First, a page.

Model Five Foot Safe Passing Ordinance
Proposed by the Tri-County Bicycle Association

The following should be added to a jurisdiction’s traffic code:
1.    The driver of a motor vehicle overtaking a bicyclist proceeding in the same direction shall allow the bicyclist at least a five-foot separation between the right side of the driver's vehicle, including all mirrors or other projections, and the left side of the bicyclist at all times.  
2.    The driver of a motor vehicle, when passing a pedestrian on the roadway, shall pass the pedestrian at a safe distance, which shall be at least a five-foot separation between the side of the vehicle nearest the pedestrian and the side of the pedestrian nearest the vehicle.
3.    The driver of a motor vehicle, when passing a person in a wheelchair on the roadway, shall pass the person at a safe distance, which shall be at least a five-foot separation between the side of the vehicle nearest the wheelchair and the side of the wheelchair nearest the vehicle.
4.    The driver of a motor vehicle may drive to the left of the center of a roadway, including when a no passing zone is marked, to pass a person operating a bicycle only if the roadway to the left of the center is unobstructed for a sufficient distance to permit the driver to pass the person operating the bicycle safely and avoid interference with oncoming traffic. This subsection does not authorize driving on the left side of the center of the roadway when otherwise prohibited by local ordinance or state law.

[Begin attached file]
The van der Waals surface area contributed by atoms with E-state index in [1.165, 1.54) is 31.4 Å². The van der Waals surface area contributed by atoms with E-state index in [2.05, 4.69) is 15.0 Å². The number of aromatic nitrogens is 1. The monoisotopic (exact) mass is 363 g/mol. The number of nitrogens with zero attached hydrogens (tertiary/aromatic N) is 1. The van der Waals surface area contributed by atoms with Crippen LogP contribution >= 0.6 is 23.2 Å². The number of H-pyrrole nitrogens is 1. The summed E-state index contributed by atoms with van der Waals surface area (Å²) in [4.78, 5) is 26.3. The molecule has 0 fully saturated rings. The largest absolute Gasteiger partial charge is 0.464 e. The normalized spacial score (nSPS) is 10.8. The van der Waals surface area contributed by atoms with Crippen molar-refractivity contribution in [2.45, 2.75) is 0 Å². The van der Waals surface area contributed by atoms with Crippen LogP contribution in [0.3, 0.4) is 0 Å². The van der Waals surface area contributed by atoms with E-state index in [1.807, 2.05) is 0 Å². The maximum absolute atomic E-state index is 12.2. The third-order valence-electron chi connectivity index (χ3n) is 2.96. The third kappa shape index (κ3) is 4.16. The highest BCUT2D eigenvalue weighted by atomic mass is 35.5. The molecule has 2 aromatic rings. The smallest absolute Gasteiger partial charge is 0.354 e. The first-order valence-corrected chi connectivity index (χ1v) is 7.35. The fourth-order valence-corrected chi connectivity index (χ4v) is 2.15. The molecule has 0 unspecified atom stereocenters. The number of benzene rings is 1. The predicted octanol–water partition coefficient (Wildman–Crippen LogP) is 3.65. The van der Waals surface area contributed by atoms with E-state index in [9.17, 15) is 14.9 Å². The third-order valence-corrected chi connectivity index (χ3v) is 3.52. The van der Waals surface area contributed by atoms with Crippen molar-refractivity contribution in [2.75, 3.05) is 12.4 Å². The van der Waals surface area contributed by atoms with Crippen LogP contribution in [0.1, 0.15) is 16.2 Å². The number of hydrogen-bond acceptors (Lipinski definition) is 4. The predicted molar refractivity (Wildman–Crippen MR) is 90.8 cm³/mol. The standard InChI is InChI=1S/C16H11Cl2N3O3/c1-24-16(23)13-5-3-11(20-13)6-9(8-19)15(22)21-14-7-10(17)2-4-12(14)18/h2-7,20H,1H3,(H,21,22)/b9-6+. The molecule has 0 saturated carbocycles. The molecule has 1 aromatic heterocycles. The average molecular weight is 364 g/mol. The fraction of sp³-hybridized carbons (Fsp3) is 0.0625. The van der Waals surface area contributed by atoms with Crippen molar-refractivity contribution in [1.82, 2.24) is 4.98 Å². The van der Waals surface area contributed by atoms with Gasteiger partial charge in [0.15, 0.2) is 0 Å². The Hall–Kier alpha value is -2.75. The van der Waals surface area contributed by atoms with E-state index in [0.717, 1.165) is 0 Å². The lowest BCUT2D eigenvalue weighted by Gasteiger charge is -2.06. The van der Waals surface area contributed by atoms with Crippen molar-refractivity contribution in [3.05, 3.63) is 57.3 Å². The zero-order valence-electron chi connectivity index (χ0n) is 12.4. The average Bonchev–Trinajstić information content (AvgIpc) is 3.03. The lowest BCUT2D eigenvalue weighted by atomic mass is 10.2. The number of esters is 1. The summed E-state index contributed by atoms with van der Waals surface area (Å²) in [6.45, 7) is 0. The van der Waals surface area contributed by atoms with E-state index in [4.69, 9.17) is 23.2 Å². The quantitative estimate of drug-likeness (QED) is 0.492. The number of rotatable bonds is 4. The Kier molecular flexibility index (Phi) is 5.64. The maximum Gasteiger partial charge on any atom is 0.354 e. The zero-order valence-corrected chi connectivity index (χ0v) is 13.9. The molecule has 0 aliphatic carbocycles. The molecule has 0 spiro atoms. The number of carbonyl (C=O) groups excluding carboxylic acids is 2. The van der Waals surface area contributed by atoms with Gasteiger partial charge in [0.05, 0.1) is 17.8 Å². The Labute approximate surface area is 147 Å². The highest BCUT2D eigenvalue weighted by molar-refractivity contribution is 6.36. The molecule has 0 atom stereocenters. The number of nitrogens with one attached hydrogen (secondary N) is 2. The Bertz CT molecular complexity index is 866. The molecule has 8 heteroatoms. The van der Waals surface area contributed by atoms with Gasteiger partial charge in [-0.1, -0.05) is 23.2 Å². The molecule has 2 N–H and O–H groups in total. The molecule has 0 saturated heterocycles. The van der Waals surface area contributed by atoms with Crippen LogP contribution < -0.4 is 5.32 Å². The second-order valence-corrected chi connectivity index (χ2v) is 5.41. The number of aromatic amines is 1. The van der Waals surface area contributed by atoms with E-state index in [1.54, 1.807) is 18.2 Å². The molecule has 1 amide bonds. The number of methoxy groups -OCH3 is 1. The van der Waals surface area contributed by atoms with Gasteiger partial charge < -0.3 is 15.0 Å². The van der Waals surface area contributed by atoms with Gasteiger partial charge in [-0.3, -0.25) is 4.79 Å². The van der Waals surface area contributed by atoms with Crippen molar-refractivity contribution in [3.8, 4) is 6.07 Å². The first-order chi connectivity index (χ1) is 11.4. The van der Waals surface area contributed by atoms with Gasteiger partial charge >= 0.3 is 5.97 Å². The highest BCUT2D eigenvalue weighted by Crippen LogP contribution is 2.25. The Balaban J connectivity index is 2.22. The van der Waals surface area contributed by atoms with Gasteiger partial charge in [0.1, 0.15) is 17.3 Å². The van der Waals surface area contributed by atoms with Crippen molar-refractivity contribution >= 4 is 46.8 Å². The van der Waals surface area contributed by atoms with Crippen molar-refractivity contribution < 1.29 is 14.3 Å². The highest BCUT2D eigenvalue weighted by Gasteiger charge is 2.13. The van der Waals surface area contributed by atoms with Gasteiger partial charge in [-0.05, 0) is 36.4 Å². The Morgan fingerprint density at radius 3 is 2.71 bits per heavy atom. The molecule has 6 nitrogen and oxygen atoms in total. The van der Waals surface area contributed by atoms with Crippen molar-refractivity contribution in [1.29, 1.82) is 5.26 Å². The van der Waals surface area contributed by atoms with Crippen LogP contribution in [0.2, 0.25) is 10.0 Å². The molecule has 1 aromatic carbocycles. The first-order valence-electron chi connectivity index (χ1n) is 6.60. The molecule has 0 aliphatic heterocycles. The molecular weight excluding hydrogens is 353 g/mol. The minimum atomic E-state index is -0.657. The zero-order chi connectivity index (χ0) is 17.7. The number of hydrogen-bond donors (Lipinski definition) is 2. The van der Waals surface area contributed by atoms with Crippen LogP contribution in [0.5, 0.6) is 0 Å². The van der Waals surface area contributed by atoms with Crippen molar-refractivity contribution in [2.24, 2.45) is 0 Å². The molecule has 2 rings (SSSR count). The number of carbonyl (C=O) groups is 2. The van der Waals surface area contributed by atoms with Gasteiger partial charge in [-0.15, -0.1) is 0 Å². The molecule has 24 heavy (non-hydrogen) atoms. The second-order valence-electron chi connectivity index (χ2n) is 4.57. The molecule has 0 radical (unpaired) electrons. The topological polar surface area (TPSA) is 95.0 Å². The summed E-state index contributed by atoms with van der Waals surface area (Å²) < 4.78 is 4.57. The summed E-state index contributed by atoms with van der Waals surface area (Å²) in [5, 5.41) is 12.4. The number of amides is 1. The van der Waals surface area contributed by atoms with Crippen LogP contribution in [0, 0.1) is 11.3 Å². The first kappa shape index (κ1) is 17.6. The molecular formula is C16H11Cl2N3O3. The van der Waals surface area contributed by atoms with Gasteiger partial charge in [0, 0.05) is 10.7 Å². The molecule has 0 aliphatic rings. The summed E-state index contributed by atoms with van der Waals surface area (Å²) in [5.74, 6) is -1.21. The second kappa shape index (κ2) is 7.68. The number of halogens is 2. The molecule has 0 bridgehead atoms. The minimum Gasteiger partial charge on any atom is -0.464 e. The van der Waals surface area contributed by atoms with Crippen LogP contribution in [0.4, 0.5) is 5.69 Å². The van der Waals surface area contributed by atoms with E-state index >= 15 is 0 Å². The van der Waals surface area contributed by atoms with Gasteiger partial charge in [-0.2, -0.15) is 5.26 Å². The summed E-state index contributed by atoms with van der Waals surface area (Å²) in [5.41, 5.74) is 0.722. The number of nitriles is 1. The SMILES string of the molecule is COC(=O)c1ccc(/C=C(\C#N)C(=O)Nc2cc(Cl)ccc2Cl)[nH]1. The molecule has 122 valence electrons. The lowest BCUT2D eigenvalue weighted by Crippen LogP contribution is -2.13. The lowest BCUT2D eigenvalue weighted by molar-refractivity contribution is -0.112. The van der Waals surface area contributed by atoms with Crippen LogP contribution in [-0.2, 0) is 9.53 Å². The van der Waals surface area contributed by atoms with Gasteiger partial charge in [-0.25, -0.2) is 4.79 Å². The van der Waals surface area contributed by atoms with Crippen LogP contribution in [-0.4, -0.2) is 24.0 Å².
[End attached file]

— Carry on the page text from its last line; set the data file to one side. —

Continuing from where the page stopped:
State Law reference— Similar provision,  Michigan Vehicle Code. Section 257.634

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Press Releases
Press Release

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What's Next
What's Next

It is now up to local jurisdictions to do what the State Legislature has failed to do: pass safe passing ordinances that promote road safety. Kalamazoo, Portage, Grand Rapids, Ann Arbor, Oshtemo Township, Norton Shores and Battle Creek have enacted such ordinances.

The Tri-County Bicycle Association Advocacy Committee’s (TCBA) major goal for 2017 is to engage local governments in Clinton, Eaton, and Ingham Counties to pass Five Foot Safe Passing ordinances. By working with residents of communities, we can take a big step in helping to protect bicyclists in the Tri-County area.

TCBA will initially be working with the Associated Students of MSU to get East Lansing an ordinance passed:  State News Article. Some clarifications to this article:

  • The allowing of motorists to cross a double line is incorporated in our model law. It is not a separate law
  • As far as informing motorists about, TCBA doesn't have the money nor the authority to put up new road signs. Also, we will work with jurisdictions about strategies to educate drivers and cyclists.

We welcome people to join us. If you are interested, please contact Mike Unsworth at or (517) 882-3700.

TCBA will continue to support the League of Michigan Bicyclists in getting a state-wide law. Passage of local Safe Passing ordinances will demonstrate to our legislators that there is support for such safety measures.